▪ “If this is true, the Pentagon played Congress and the American public for fools.” — Missouri Sen. Claire McCaskill, a Democrat, on a Washington Post report that detailed how the Defense Department buried a study that exposed $125 billion in administrative waste.
The department was worried that Congress would use the findings as an excuse to cut defense spending. “I vow to get to the bottom of this,” McCaskill said in a statement..
▪ “Expanding paid leave policies is good for families, businesses and the economy; it's simply the right thing to do.” — Wendy Doyle, president and CEO of the Kansas City-based Women’s Foundation, on the news that IKEA was expanding its paid parental leave program.
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Doyle said she hoped other businesses follow suit. Foundation research shows that paid family leave can reduce the percentage of those who receive public assistance in the year following a child’s birth.
▪ “The political pendulum swings in Missouri back and forth. It seems like every couple cycles one party is written off.” — Stephen Webber, the new Missouri Democratic Party chairman, on the party’s fate going forward.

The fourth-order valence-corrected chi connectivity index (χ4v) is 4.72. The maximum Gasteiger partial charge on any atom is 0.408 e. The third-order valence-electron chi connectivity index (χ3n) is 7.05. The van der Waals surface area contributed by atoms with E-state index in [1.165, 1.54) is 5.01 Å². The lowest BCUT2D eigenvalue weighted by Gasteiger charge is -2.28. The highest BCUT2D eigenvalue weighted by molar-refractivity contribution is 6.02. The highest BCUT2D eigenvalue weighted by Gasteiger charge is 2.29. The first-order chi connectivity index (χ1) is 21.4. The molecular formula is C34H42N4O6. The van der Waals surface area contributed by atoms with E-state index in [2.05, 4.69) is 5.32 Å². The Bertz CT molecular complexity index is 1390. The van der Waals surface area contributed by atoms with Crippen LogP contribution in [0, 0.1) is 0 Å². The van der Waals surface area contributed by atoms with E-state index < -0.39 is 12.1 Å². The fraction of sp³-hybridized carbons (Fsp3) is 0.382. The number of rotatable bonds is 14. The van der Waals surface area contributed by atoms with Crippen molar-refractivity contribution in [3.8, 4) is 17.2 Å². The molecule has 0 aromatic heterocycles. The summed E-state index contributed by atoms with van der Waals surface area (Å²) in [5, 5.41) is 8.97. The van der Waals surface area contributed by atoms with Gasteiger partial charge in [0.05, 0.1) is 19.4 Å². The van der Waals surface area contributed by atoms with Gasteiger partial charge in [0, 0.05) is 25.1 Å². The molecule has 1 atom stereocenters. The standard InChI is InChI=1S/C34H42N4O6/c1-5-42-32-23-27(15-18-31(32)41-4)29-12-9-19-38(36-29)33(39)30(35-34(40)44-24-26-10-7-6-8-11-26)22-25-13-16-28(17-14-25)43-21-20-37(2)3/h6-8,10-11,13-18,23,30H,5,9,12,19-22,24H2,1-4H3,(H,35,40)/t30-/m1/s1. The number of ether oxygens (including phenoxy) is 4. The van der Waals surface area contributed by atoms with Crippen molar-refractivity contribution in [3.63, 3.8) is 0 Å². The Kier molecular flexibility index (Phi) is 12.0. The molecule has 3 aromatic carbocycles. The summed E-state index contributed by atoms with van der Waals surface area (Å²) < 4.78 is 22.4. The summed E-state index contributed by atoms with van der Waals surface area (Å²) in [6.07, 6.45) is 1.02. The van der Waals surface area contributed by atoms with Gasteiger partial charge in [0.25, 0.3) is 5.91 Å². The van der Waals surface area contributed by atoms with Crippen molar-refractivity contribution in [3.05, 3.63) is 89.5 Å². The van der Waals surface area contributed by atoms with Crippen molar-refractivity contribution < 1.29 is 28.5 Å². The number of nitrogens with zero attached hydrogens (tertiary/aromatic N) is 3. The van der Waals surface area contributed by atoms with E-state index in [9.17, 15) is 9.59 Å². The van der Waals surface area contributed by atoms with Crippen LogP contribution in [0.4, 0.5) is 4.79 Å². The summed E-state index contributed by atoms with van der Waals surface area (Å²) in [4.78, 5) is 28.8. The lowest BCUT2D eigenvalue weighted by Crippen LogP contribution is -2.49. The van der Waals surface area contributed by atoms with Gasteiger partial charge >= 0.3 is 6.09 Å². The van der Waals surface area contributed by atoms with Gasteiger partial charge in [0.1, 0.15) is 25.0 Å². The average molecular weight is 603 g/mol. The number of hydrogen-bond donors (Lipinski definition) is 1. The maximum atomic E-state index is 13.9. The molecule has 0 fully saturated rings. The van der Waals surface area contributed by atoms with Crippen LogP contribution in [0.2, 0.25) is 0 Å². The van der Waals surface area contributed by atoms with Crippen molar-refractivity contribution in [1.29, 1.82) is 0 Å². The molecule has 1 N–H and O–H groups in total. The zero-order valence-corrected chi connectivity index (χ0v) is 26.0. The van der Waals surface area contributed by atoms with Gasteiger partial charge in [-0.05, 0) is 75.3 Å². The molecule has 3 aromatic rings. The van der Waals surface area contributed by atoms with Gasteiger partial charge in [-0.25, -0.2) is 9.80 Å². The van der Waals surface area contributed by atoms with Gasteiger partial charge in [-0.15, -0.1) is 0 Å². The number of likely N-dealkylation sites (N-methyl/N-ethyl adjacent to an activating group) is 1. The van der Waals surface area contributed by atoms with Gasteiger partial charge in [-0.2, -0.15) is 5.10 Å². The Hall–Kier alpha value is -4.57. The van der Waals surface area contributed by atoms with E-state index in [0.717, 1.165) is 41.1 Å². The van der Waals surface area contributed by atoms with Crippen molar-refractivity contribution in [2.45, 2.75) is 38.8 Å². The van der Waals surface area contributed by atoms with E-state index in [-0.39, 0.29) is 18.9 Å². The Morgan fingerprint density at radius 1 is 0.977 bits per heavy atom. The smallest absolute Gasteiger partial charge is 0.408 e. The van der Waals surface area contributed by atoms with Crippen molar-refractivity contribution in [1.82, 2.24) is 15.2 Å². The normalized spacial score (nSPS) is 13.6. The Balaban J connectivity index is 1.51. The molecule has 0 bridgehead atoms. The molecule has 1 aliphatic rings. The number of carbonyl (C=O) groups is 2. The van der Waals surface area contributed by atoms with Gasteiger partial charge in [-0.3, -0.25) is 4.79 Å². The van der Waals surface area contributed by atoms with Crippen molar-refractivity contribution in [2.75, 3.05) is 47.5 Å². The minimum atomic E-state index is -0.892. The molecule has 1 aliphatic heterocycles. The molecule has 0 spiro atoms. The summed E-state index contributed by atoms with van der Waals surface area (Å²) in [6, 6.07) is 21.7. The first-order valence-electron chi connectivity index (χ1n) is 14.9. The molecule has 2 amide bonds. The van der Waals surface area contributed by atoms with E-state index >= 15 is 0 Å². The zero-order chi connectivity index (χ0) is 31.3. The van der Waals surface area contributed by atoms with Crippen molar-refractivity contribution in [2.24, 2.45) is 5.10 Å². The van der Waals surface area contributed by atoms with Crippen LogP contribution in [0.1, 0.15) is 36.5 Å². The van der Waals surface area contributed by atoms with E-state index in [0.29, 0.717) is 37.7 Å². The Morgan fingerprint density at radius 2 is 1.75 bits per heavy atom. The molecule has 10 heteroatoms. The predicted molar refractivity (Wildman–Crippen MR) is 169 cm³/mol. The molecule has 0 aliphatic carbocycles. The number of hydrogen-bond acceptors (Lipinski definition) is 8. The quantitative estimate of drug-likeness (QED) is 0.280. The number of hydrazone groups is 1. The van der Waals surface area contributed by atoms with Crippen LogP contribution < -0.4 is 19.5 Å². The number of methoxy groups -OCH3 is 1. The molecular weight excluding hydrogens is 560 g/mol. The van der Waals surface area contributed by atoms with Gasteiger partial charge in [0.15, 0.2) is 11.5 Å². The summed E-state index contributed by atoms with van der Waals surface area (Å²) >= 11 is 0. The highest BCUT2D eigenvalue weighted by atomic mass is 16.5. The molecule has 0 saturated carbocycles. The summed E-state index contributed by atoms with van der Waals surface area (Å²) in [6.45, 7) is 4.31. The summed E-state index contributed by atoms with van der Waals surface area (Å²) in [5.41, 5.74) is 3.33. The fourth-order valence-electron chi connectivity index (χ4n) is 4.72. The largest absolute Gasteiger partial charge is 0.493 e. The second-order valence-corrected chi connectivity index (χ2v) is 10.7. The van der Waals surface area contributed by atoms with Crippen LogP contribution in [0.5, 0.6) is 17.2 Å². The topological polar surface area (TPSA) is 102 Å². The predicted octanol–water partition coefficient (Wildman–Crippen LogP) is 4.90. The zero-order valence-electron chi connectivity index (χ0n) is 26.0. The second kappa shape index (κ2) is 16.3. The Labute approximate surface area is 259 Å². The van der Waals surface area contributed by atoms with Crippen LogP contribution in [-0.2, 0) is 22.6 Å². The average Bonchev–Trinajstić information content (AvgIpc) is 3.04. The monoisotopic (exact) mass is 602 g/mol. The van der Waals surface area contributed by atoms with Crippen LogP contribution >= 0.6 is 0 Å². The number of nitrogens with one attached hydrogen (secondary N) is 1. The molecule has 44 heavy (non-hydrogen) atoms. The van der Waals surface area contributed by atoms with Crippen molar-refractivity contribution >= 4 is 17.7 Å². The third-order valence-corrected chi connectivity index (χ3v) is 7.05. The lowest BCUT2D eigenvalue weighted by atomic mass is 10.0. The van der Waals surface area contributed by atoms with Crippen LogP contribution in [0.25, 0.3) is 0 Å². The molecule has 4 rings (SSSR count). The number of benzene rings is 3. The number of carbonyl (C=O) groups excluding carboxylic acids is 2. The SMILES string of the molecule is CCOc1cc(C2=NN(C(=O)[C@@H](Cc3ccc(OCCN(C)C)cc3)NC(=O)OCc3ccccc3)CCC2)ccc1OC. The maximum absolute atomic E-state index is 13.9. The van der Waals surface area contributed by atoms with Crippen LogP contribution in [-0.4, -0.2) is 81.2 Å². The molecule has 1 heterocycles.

Democrats came close to running the table in 2008, Webber noted. He knows that one key will be finding a way to elect Democrats in rural Missouri. The new slate of Democratic Party leaders are all under 40. (link via johncombest.com).
▪ “The possibility of constitutional change is in the air.” — law professor Jeffrey Rosen, president and CEO of the National Constitution Center in Philadelphia, on the idea that Republicans could seek a constitutional convention.
The GOP controls legislatures om 33 states. That’s one shy of the two-thirds required to initiate a convention. Among the to-do items being discussed for a such a gathering: a balanced federal budget amendment and congressional term limits.